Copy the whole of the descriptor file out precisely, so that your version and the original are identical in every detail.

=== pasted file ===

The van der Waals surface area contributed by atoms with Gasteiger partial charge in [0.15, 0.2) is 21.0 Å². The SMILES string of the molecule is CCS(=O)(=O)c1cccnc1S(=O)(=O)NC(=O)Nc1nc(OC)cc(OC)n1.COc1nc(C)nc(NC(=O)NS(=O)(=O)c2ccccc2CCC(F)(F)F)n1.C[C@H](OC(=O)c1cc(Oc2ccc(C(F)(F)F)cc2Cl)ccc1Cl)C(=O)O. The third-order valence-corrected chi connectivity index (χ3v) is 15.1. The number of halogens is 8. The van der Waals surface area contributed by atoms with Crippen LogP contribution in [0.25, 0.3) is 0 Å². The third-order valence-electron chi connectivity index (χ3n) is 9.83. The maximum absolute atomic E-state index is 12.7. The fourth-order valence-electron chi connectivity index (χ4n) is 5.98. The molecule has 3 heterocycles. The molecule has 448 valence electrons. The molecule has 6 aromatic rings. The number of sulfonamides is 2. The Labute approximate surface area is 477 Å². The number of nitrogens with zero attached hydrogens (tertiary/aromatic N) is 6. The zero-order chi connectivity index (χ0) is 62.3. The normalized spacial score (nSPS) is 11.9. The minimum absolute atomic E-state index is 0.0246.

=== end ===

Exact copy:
The van der Waals surface area contributed by atoms with Gasteiger partial charge in [0.15, 0.2) is 21.0 Å². The SMILES string of the molecule is CCS(=O)(=O)c1cccnc1S(=O)(=O)NC(=O)Nc1nc(OC)cc(OC)n1.COc1nc(C)nc(NC(=O)NS(=O)(=O)c2ccccc2CCC(F)(F)F)n1.C[C@H](OC(=O)c1cc(Oc2ccc(C(F)(F)F)cc2Cl)ccc1Cl)C(=O)O. The third-order valence-corrected chi connectivity index (χ3v) is 15.1. The number of halogens is 8. The van der Waals surface area contributed by atoms with Crippen LogP contribution in [0.25, 0.3) is 0 Å². The third-order valence-electron chi connectivity index (χ3n) is 9.83. The maximum absolute atomic E-state index is 12.7. The fourth-order valence-electron chi connectivity index (χ4n) is 5.98. The molecule has 3 heterocycles. The molecule has 448 valence electrons. The molecule has 6 aromatic rings. The number of sulfonamides is 2. The Labute approximate surface area is 477 Å². The number of nitrogens with zero attached hydrogens (tertiary/aromatic N) is 6. The zero-order chi connectivity index (χ0) is 62.3. The normalized spacial score (nSPS) is 11.9. The minimum absolute atomic E-state index is 0.0246.